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News | Nov. 9, 2017

Vets Day program features stories of wounded warfighter transition

By Jason Kaneshiro DLA Troop Support Public Affairs

The director of a non-profit organization that helps veterans transition from service to civilian life spoke to the Naval Support Activity Philadelphia workforce during the annual Veterans Day program Nov. 8.

Heather Sliwinski, the Honor and Courage program director, spoke about what her organization does and related some of her experiences supporting wounded warfighters.

“A lot of our veterans that are coming home from the war on terror have post-traumatic stress disorder, and it’s difficult for these veterans to ask for help. They’re not used to that. They’re used to helping other people,” Sliwinski said.

The Honor and Courage program provides financial, emotional and spiritual assistance to veterans. It also connects newly returned wounded veterans with those who have progressed in their recovery and transition to civilian life.

“When you’re deployed, you’re a team. When you come home, and you’re trying to acclimate back to civilian life, that team starts to disintegrate and it’s really difficult for some of them to acclimate without their team members around,” Sliwinski said. “Our goal is to give them a support team around them again.”

As part of the transition process, the organization sponsored a trip in August for veterans to travel to Hawaii and compete in an outrigger canoe race.

“It was awesome to see these guys, who had never met each other before, come together as a team,” Sliwinski said. “They all headed out into the water on their outriggers and it was amazing to see.”

The canoe and the paddles were modified with prosthetics for the amputees, allowing them to use the paddles, Sliwinski said.

During one of their practice runs before the race, they stopped paddling and stared down into the water. When they returned, Sliwinski asked them why they stopped.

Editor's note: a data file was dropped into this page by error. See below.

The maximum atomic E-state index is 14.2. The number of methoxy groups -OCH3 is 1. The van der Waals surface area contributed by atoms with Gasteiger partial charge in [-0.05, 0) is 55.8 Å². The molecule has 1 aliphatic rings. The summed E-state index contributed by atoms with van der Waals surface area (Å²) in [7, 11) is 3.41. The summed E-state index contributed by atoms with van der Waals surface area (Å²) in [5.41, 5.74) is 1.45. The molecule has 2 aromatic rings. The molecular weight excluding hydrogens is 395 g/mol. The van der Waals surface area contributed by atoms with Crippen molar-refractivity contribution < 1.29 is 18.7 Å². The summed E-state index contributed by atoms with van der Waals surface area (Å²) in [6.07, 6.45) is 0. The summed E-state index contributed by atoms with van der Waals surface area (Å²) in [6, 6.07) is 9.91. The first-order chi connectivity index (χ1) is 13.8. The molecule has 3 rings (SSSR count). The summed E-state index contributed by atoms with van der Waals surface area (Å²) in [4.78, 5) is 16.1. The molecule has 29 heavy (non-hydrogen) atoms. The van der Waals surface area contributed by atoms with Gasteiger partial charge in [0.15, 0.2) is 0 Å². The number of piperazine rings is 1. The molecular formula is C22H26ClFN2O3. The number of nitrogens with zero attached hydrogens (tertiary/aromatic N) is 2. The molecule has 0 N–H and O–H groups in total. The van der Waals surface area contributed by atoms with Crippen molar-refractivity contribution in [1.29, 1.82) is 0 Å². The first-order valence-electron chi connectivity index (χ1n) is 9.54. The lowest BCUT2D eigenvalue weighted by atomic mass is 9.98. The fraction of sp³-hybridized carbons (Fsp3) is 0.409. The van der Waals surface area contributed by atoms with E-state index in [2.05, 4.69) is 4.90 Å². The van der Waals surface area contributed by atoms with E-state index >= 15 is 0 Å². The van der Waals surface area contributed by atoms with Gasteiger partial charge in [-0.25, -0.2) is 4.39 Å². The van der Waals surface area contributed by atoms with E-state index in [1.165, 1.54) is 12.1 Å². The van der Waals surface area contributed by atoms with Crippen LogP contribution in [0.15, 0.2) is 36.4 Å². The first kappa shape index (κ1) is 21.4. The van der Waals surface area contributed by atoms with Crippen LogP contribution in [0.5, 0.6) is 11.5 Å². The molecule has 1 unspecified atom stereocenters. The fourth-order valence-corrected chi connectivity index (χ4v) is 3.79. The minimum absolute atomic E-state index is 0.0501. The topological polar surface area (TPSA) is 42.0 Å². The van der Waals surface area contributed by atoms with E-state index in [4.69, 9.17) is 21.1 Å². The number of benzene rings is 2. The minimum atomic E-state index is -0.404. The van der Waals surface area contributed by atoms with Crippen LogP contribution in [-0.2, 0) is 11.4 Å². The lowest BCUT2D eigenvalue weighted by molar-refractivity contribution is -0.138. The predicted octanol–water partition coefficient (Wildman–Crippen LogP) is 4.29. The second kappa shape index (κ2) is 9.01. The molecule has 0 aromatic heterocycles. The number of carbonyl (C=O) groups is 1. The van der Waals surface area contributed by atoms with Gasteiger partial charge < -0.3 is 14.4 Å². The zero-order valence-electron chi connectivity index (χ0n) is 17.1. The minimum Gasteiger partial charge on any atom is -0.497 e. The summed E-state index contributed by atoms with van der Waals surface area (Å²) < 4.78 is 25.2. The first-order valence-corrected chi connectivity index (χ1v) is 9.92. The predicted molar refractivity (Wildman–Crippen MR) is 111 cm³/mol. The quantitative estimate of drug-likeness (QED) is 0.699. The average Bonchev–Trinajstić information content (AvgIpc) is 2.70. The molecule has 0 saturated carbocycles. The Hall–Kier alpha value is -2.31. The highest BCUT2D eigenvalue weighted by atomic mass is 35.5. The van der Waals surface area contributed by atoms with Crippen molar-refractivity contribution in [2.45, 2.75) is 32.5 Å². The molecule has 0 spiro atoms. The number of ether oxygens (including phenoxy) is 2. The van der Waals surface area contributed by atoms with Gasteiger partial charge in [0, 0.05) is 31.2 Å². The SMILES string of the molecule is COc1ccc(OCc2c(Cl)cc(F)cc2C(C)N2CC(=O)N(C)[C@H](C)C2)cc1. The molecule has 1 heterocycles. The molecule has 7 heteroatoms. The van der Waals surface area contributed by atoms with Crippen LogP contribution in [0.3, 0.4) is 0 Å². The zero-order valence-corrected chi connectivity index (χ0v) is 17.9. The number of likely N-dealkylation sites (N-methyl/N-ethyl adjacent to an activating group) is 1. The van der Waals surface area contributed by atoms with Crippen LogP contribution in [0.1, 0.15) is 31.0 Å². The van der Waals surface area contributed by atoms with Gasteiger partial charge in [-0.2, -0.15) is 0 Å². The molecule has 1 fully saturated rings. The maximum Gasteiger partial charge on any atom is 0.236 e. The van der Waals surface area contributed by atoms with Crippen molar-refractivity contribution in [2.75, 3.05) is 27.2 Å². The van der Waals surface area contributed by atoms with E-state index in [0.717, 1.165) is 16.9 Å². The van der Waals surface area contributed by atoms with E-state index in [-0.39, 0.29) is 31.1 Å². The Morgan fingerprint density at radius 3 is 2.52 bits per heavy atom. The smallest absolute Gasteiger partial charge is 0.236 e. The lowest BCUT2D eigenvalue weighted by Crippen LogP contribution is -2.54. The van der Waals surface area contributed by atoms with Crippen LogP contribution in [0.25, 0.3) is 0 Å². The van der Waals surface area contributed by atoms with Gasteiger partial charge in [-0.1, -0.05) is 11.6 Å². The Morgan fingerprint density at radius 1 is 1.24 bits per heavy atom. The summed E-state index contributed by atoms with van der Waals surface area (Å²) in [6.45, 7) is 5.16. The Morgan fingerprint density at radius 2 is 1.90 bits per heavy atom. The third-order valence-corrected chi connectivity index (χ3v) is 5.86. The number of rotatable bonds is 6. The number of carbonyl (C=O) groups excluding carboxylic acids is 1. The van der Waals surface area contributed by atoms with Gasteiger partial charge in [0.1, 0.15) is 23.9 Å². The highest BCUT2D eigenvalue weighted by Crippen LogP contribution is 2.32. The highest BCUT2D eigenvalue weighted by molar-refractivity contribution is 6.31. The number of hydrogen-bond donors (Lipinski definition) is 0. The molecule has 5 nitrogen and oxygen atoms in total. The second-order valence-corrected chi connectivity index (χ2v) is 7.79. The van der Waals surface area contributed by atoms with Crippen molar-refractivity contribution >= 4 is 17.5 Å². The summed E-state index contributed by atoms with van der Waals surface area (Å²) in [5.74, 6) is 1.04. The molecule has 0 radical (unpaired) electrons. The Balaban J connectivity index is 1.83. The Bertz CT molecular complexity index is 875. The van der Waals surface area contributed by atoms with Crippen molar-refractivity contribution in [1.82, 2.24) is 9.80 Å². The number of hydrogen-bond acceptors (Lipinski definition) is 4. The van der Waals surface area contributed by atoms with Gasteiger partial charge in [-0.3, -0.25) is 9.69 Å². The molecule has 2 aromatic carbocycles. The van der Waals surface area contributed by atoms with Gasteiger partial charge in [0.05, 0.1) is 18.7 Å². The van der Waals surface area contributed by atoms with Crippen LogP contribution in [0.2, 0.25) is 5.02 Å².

“They said that there was a sea turtle that was swimming right next to their outrigger and the turtle was also an amputee,” Sliwinski said. “So it was if the sea turtle had been guiding them on the whole way.”

Experiences in a combat zone can have a deep and lasting impact on those returning home, said Alain Thevenot, a business process analyst with DLA Troop Support and a veteran who also worked in Afghanistan for nearly two years as a contractor.

“When you return from overseas from Afghanistan or Iraq or wherever, there’s an adjustment period,” Thevenot said. “It took me months to adjust back to normal.”

“I don’t know how you educate a non-military person about that,” Thevenot said. “There are some things that you witness and some things that you experience. And then you come back, you have a greater appreciation for what we have here.”

The presentation was effective in portraying some of the struggles veterans have when they return home, Thevenot said. He hopes that the audience gained insight into that world.

“Try to understand what they went through and try to understand them,” Thevenot said.

The Philadelphia Compound Veterans Committee organized the event.